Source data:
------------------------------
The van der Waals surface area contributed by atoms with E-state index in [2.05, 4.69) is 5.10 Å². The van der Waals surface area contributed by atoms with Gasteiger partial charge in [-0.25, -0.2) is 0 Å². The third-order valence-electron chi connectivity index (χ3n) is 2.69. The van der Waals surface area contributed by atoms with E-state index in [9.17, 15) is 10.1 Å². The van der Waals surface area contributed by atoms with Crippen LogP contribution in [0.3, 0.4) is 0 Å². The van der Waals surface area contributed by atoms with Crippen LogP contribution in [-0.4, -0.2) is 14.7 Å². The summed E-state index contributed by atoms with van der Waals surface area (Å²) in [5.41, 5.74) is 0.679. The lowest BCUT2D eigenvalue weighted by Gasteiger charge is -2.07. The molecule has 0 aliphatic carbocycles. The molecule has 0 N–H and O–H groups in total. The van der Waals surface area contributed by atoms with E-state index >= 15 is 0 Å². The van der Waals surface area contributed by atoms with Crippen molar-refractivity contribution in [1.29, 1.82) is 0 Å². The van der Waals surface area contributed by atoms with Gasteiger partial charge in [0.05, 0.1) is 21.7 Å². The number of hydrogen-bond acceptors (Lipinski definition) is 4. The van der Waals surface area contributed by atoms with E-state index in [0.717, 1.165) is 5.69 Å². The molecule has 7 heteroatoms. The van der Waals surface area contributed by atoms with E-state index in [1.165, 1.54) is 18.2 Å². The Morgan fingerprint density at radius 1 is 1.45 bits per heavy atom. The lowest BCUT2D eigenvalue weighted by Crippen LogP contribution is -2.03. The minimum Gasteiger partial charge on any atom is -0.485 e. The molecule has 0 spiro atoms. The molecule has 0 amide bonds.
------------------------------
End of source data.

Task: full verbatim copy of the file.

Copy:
The van der Waals surface area contributed by atoms with E-state index in [2.05, 4.69) is 5.10 Å². The van der Waals surface area contributed by atoms with Gasteiger partial charge in [-0.25, -0.2) is 0 Å². The third-order valence-electron chi connectivity index (χ3n) is 2.69. The van der Waals surface area contributed by atoms with E-state index in [9.17, 15) is 10.1 Å². The van der Waals surface area contributed by atoms with Crippen LogP contribution in [0.3, 0.4) is 0 Å². The van der Waals surface area contributed by atoms with Crippen LogP contribution in [-0.4, -0.2) is 14.7 Å². The summed E-state index contributed by atoms with van der Waals surface area (Å²) in [5.41, 5.74) is 0.679. The lowest BCUT2D eigenvalue weighted by Gasteiger charge is -2.07. The molecule has 0 aliphatic carbocycles. The molecule has 0 N–H and O–H groups in total. The van der Waals surface area contributed by atoms with E-state index >= 15 is 0 Å². The van der Waals surface area contributed by atoms with Crippen molar-refractivity contribution in [1.29, 1.82) is 0 Å². The van der Waals surface area contributed by atoms with Gasteiger partial charge in [0.05, 0.1) is 21.7 Å². The number of hydrogen-bond acceptors (Lipinski definition) is 4. The van der Waals surface area contributed by atoms with E-state index in [0.717, 1.165) is 5.69 Å². The molecule has 7 heteroatoms. The van der Waals surface area contributed by atoms with E-state index in [1.165, 1.54) is 18.2 Å². The Morgan fingerprint density at radius 1 is 1.45 bits per heavy atom. The lowest BCUT2D eigenvalue weighted by Crippen LogP contribution is -2.03. The minimum Gasteiger partial charge on any atom is -0.485 e. The molecule has 0 spiro atoms. The molecule has 0 amide bonds.